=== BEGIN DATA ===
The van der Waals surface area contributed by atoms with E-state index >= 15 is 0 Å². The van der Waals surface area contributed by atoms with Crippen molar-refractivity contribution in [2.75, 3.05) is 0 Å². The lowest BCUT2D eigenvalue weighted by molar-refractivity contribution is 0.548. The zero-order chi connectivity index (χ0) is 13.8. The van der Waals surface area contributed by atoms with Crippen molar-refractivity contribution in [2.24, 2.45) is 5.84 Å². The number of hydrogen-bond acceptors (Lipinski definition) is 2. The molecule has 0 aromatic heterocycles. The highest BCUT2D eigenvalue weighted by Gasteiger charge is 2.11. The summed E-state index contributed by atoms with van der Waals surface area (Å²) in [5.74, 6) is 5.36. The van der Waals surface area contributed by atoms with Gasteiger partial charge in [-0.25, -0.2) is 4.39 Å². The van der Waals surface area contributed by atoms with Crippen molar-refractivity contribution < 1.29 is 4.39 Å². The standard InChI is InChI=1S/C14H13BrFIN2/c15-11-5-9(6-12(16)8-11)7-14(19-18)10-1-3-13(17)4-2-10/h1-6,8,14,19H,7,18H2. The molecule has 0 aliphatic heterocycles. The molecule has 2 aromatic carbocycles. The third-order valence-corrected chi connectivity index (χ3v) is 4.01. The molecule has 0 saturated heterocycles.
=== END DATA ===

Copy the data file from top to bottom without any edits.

The van der Waals surface area contributed by atoms with E-state index >= 15 is 0 Å². The van der Waals surface area contributed by atoms with Crippen molar-refractivity contribution in [2.75, 3.05) is 0 Å². The lowest BCUT2D eigenvalue weighted by molar-refractivity contribution is 0.548. The zero-order chi connectivity index (χ0) is 13.8. The van der Waals surface area contributed by atoms with Crippen molar-refractivity contribution in [2.24, 2.45) is 5.84 Å². The number of hydrogen-bond acceptors (Lipinski definition) is 2. The molecule has 0 aromatic heterocycles. The highest BCUT2D eigenvalue weighted by Gasteiger charge is 2.11. The summed E-state index contributed by atoms with van der Waals surface area (Å²) in [5.74, 6) is 5.36. The van der Waals surface area contributed by atoms with Gasteiger partial charge in [-0.25, -0.2) is 4.39 Å². The van der Waals surface area contributed by atoms with Crippen molar-refractivity contribution < 1.29 is 4.39 Å². The standard InChI is InChI=1S/C14H13BrFIN2/c15-11-5-9(6-12(16)8-11)7-14(19-18)10-1-3-13(17)4-2-10/h1-6,8,14,19H,7,18H2. The molecule has 0 aliphatic heterocycles. The molecule has 2 aromatic carbocycles. The third-order valence-corrected chi connectivity index (χ3v) is 4.01. The molecule has 0 saturated heterocycles.